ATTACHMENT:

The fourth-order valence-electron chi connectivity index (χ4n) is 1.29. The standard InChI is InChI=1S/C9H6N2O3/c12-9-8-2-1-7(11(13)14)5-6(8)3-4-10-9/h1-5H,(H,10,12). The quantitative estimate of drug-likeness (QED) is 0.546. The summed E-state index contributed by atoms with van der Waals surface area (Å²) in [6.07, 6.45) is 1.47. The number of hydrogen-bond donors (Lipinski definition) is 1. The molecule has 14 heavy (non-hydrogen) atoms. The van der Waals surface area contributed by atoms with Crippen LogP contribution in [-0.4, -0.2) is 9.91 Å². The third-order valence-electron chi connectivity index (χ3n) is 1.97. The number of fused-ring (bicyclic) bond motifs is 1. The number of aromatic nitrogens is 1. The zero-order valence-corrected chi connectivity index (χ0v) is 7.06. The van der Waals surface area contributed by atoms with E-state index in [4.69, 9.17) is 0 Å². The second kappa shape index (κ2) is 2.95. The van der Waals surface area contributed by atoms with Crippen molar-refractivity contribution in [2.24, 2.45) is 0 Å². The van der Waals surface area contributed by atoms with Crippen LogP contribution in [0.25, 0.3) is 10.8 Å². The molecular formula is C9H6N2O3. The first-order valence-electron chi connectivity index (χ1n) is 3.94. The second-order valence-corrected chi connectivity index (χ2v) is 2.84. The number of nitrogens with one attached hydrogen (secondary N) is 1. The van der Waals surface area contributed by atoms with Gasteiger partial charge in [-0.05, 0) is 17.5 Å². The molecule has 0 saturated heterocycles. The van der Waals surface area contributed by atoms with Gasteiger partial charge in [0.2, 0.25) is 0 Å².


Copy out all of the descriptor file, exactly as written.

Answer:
The fourth-order valence-electron chi connectivity index (χ4n) is 1.29. The standard InChI is InChI=1S/C9H6N2O3/c12-9-8-2-1-7(11(13)14)5-6(8)3-4-10-9/h1-5H,(H,10,12). The quantitative estimate of drug-likeness (QED) is 0.546. The summed E-state index contributed by atoms with van der Waals surface area (Å²) in [6.07, 6.45) is 1.47. The number of hydrogen-bond donors (Lipinski definition) is 1. The molecule has 14 heavy (non-hydrogen) atoms. The van der Waals surface area contributed by atoms with Crippen LogP contribution in [-0.4, -0.2) is 9.91 Å². The third-order valence-electron chi connectivity index (χ3n) is 1.97. The number of fused-ring (bicyclic) bond motifs is 1. The number of aromatic nitrogens is 1. The zero-order valence-corrected chi connectivity index (χ0v) is 7.06. The van der Waals surface area contributed by atoms with E-state index in [4.69, 9.17) is 0 Å². The second kappa shape index (κ2) is 2.95. The van der Waals surface area contributed by atoms with Crippen molar-refractivity contribution in [2.24, 2.45) is 0 Å². The van der Waals surface area contributed by atoms with Crippen LogP contribution in [0.25, 0.3) is 10.8 Å². The molecular formula is C9H6N2O3. The first-order valence-electron chi connectivity index (χ1n) is 3.94. The second-order valence-corrected chi connectivity index (χ2v) is 2.84. The number of nitrogens with one attached hydrogen (secondary N) is 1. The van der Waals surface area contributed by atoms with Gasteiger partial charge in [-0.05, 0) is 17.5 Å². The molecule has 0 saturated heterocycles. The van der Waals surface area contributed by atoms with Gasteiger partial charge in [0.2, 0.25) is 0 Å².